Some years ago I spent a fair amount of Lenten time in Romania talking with the Romanian Orthodox about why they go to confession and why they fast. Now, fasting amongst the Orthodox is serious. It puts us to shame; not just giving up chocolate and maybe coming to compline. They give up meat and all dairy products for the whole of Lent and add quite serious devotions as well. Yet there is no sense of dread amongst them as Lent approaches; no whinging about how aweful it will be to do without chocolate for six weeks. For them, Lent is exciting; it is part of the battle against sin, the world and the flesh; it is a preparation for that marvellous moment when they will confess their sins and receive their Easter communion. It is not just the Cross that casts its shadow over Lent, it is the rising sun of Easter that provides the light that makes the shadow, a light which reassures us that however dark the shadow gets it is not the end. There is always light beyond. So today, in this Gospel which takes place in the darkness, in the middle of the night, Christ who is the light begins to cast his light unto the darkness of Nicodemus' mind. Nicodemus doesn't yet understand, but he will when the light has pushed back the darkness.

Can we draw this picture a bit bigger? I believe we can. We have taken a quick look at the whole story of Christ our saviour but the story gives us the whole Trinity. It is God who sends his Son, not the Son doing it off his own bat perhaps to sneak up on an angry Father. Whatever is done happens through the Spirit that Spirit which blows as he chooses and no one sees where he goes or from where he comes. No wonder Nicodemus doesn't understand. Does Jesus really expect him to? The whole point of the Spirit is that we can't see it any more than we can see the wind. We can see its effects, clouds scudding across the sky, trees bending in its path; we can feel its effects, air beating against our cheeks. So it should be during Lent... we won't see the Spirit but we should feel his action and see the fruits of his work, if we pay attention. One of the few really good books I have read during Lent was Martin Smith's "Season of the Spirit." We don't have to wait until Pentecost until we can celebrate the Spirit. This is his time too.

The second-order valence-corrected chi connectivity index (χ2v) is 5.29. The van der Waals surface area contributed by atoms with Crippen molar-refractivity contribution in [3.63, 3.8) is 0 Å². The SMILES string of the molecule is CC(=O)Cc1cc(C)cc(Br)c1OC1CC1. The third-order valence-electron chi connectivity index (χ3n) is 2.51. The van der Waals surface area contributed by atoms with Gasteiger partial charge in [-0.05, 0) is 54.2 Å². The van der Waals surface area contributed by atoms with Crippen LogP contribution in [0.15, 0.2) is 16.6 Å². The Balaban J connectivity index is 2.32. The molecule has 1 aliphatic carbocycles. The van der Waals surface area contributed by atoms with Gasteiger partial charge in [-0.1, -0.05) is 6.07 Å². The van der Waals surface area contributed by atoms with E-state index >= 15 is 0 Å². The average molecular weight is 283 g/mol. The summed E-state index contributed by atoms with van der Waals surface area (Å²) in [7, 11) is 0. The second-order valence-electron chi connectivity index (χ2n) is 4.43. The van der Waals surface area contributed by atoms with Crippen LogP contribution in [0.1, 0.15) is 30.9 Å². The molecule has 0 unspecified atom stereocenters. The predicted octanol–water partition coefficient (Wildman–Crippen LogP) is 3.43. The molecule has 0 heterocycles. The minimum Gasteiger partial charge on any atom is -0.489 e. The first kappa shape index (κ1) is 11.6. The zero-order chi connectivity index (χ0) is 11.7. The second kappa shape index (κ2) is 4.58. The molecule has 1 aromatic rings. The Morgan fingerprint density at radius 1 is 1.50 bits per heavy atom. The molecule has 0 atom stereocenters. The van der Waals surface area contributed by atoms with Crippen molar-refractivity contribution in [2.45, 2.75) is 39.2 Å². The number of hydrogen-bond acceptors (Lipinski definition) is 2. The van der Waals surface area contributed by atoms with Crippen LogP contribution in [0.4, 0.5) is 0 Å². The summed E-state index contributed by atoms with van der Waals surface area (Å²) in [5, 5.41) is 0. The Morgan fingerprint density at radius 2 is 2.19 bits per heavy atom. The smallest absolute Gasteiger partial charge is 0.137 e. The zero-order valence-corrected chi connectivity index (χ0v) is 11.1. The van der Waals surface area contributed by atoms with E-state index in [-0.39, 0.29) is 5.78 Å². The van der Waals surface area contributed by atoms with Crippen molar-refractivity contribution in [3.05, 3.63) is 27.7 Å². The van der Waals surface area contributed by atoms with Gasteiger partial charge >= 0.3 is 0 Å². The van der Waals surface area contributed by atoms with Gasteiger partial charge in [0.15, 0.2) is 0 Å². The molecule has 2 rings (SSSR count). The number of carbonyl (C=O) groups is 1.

Finally I must come back to Nicodemus, dear good Nicodemus. He is one of my favourite people in the Gospel. He is a good man, a good Jew, a Pharisee but one who earnestly strove for the Kingdom of God. We sometimes mock him because he came to Jesus by night when no one could see. Yet he came and Jesus listened to him and talked to him and Nicodemus stayed on until the end and tried to defend Jesus in the Sanhedrin and, later, helped take him down from the Cross. Maybe the point of Nicodemus today, for us, at the beginning of this Lent, was that he didn't understand. He was a good, faithful, learned man, a teacher of Israel but he didn't understand what Jesus was about and perhaps he couldn't understand until he let go of all the things he had been taught and let this Spirit that blows where it wills, come into his mind and teach him completely new truths about God.

Aren't we like Nicodemus or should we not be like him and ask, Do I really understand? I have been faithful for many years, I have tried hard, learned much, become much respected perhaps by others. I thought I understood but have I really? Can this Lent teach me that I haven't really understood the things of earth? Can I begin to understand the things of heaven?

Nicolas Stebbing CR